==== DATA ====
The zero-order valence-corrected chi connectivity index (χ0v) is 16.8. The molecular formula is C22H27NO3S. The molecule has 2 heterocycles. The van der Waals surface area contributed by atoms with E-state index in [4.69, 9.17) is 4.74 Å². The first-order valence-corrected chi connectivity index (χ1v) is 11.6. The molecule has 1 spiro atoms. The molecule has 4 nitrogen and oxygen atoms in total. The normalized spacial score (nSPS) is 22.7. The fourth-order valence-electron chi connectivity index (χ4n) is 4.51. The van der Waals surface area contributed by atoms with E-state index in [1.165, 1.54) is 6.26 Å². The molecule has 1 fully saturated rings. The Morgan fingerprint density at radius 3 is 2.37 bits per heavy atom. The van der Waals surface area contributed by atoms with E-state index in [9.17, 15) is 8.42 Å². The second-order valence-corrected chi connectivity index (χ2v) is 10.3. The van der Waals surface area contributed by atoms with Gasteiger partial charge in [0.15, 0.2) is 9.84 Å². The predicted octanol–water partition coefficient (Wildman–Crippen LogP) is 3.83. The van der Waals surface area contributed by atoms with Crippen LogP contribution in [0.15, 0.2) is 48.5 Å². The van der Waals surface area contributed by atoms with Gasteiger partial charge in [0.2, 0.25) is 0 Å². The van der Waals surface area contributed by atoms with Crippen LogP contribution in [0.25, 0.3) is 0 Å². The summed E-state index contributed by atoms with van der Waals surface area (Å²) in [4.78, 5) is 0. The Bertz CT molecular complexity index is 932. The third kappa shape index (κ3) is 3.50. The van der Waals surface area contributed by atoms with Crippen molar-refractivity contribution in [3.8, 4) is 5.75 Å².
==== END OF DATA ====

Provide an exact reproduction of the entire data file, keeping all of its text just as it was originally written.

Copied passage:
The zero-order valence-corrected chi connectivity index (χ0v) is 16.8. The molecular formula is C22H27NO3S. The molecule has 2 heterocycles. The van der Waals surface area contributed by atoms with E-state index in [4.69, 9.17) is 4.74 Å². The first-order valence-corrected chi connectivity index (χ1v) is 11.6. The molecule has 1 spiro atoms. The molecule has 4 nitrogen and oxygen atoms in total. The normalized spacial score (nSPS) is 22.7. The fourth-order valence-electron chi connectivity index (χ4n) is 4.51. The van der Waals surface area contributed by atoms with E-state index in [1.165, 1.54) is 6.26 Å². The molecule has 1 fully saturated rings. The Morgan fingerprint density at radius 3 is 2.37 bits per heavy atom. The van der Waals surface area contributed by atoms with E-state index in [9.17, 15) is 8.42 Å². The second-order valence-corrected chi connectivity index (χ2v) is 10.3. The van der Waals surface area contributed by atoms with Gasteiger partial charge in [0.15, 0.2) is 9.84 Å². The predicted octanol–water partition coefficient (Wildman–Crippen LogP) is 3.83. The van der Waals surface area contributed by atoms with Crippen LogP contribution in [0.15, 0.2) is 48.5 Å². The van der Waals surface area contributed by atoms with Gasteiger partial charge in [0.2, 0.25) is 0 Å². The van der Waals surface area contributed by atoms with Crippen LogP contribution in [0.25, 0.3) is 0 Å². The summed E-state index contributed by atoms with van der Waals surface area (Å²) in [4.78, 5) is 0. The Bertz CT molecular complexity index is 932. The third kappa shape index (κ3) is 3.50. The van der Waals surface area contributed by atoms with Crippen molar-refractivity contribution in [3.8, 4) is 5.75 Å².